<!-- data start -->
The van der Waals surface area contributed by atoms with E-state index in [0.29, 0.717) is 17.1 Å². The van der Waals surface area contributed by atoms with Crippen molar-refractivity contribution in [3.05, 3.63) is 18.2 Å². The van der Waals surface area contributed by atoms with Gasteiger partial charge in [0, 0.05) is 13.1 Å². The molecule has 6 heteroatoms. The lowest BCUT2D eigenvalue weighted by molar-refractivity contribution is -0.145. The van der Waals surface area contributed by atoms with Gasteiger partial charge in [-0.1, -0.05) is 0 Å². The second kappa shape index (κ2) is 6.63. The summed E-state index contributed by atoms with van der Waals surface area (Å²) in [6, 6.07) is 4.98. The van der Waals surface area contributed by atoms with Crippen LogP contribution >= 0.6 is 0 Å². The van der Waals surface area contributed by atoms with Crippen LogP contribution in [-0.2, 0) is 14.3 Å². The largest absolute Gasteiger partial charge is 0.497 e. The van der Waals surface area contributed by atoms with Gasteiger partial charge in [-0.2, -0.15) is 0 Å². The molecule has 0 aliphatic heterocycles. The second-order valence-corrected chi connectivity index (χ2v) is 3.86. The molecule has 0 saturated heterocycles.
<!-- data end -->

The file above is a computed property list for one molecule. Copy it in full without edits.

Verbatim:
The van der Waals surface area contributed by atoms with E-state index in [0.29, 0.717) is 17.1 Å². The van der Waals surface area contributed by atoms with Crippen molar-refractivity contribution in [3.05, 3.63) is 18.2 Å². The van der Waals surface area contributed by atoms with Gasteiger partial charge in [0, 0.05) is 13.1 Å². The molecule has 6 heteroatoms. The lowest BCUT2D eigenvalue weighted by molar-refractivity contribution is -0.145. The van der Waals surface area contributed by atoms with Gasteiger partial charge in [-0.1, -0.05) is 0 Å². The second kappa shape index (κ2) is 6.63. The summed E-state index contributed by atoms with van der Waals surface area (Å²) in [6, 6.07) is 4.98. The van der Waals surface area contributed by atoms with Crippen LogP contribution >= 0.6 is 0 Å². The van der Waals surface area contributed by atoms with Crippen LogP contribution in [-0.2, 0) is 14.3 Å². The largest absolute Gasteiger partial charge is 0.497 e. The van der Waals surface area contributed by atoms with Gasteiger partial charge in [-0.2, -0.15) is 0 Å². The molecule has 0 aliphatic heterocycles. The second-order valence-corrected chi connectivity index (χ2v) is 3.86. The molecule has 0 saturated heterocycles.